Three years ago, Matt made the move to join Malcolm; the two live in the heart of North Philly with their “attention-loving and nap-heavy” French bulldog, Cleopatra. As of this May, Dr. Matt is now also the first-ever Director of Justice x Belonging (JxB) at the University of Pennsylvania’s Weitzman School of Design, where he leads initiatives and teaches, as well as supporting Malcolm’s Senate campaign in his off-hours.
The two also became engaged—twice. “Technically we both proposed, but Malcolm went first,” Matt explains.
“I proposed in July of 2020—we’re still in the midst of the pandemic, but you know, things are starting to open up,” says Malcolm “And there is this beautiful Japanese garden in Fairmount Park. And my birthday is at the end of July...Matt is also a photographer and I tell him I want to go to the Japanese garden on the day they open back up and have him take some birthday pictures.
“And as we’re there, I had gotten another photographer to take pictures of us as [Matt’s] taking pictures of me. And you know, we’re doing different poses and I get down on one knee and that’s when Matt was like, ‘What are you doing? That’s not a pose.’ and I said, ‘I’m proposing’...It was a beautiful time and it ended up going viral.
But the betrothal didn’t end there, since, as Malcolm says, “Matt can’t leave well enough alone and decided to rope in my staff into a scheme to counter propose and make me cry in public.”
“Back in February 2021, I surprised him with the help of a good friend who pretended we were just going on dog dates,” Matt explains. “On our walk back, I sprung it on him and ‘counter-proposed’ with a ring made of the same precious stone and designed by the same amazing Philly jeweler Henri David.”
“It was devious and beautiful, and I’m still incredibly happy about it. But I’ll also never forgive him,” Malcolm adds.
The two are hoping to marry within the year, though, as Malcolm notes, they have “very different ideas of what [their] wedding should be.” While Matt envisions a non-traditional party that’s “fashionable, foodie, [and] fun,” followed by a “verdant and tropical” honeymoon abroad, Malcolm would be more than happy with a “chill AF” ceremony. Like, super-chill.
“I mean, literally I could get married in our living room. And then, like, you know, binge watch Netflix and we order in some fancy food,” he says. “I would invite no one except for my pastor and then I would probably ask her to leave after she finished marrying us.”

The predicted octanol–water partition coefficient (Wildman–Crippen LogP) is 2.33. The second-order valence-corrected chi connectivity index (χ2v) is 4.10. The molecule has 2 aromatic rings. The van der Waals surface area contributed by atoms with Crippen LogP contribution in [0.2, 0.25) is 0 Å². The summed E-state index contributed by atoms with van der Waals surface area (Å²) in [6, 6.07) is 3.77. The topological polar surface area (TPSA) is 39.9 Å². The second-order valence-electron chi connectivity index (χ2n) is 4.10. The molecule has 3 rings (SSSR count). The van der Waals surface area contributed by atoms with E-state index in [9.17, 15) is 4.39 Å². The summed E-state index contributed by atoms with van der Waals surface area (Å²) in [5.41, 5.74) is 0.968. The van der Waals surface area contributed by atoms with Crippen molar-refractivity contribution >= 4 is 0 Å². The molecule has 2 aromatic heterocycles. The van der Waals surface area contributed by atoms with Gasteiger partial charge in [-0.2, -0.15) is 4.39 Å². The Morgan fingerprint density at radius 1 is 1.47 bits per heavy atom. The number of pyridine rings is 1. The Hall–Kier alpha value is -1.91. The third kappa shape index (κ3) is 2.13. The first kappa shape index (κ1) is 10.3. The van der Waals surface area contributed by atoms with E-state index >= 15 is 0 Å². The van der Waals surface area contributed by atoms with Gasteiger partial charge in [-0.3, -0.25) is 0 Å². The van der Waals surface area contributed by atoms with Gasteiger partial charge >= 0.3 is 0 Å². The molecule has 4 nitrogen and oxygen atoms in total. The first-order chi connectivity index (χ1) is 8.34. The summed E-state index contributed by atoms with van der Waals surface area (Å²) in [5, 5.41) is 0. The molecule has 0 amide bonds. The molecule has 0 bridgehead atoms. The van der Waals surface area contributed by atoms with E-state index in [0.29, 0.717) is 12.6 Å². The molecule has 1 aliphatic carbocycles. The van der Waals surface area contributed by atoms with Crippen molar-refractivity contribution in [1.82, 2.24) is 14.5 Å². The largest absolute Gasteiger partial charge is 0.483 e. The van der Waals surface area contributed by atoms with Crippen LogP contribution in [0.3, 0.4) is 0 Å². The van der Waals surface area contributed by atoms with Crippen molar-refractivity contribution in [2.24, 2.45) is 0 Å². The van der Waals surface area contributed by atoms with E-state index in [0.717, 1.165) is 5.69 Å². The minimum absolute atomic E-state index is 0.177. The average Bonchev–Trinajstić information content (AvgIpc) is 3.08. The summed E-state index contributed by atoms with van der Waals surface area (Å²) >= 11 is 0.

If their wedding styles seem indicative of how distinctly different the couple’s personalities are, it’s a study in contrasts they readily celebrate.
“We’ve learned that we do not have to become the same person to be in love and that’s a myth,” says Matt. “It is a union of two people, not a fusion into one. Love is also about allowing each other to change and evolve, especially when you’re young. I’ve learned that, despite my seriousness and studiousness, I’m actually more eccentric than [Malcolm] is. We always look like we’re going to two different places—I’m all glimmered out and he’s giving normcore or business casual. Rather than trying to make him dress like me, I do my thing. He does his.”
“I would say to folks, throw out the rulebook,” Malcolm adds. “So many of us learn a lot of what we know about love from Disney movies. And that is not most people’s life...I think we all have this idea in our head of what our partner will be or who our kids will be or what that job is. People get frustrated as opposed to counting themselves incredibly blessed and end up missing the beauty of something that was completely unexpected.”
The couple says communication, including learning each other’s love languages, is at the core of their compatibility. “Like, we literally talk about everything,” says Malcolm.
“Your ability to effectively communicate with one another—and we do—is crucial,” he continues. “You know, I often say—and I mean this seriously: I’ve had better fights with Matt than I’ve had dates with people. I think we fight very well...We fight well because you will fight.”
“We never let disagreements turn into excuses to destroy each other’s characters,” Matt adds. “We always tell friends who want to be in a relationship: ‘It’s not about how you [get along]. It’s about how you fight.’ If you can learn to absorb each other’s points of view and keep the respect, you’ll never get too low.”
As Malcolm notes, it’s about seeing the big picture—as well appreciating the nuances of partnership.
“Matt thinks about things very deeply. I think he has a way of really getting to the heart of something and understanding things on a maybe near microscopic level,” he says. “[I love] the way he sort of engages the level of detail that he puts into everything he does. It really is beautiful to watch.
“I would just say that love is love is so precious. So precious. And having somebody who you can wake up every day with and want to see is a real gift,” Malcolm continues. “You know, Matt and I got through Trump and COVID together. We got through the death of my mother, the loss of three of his grandparents. Now we’ve gotten through all of that together, and he’s still the first person I want to see in the morning.”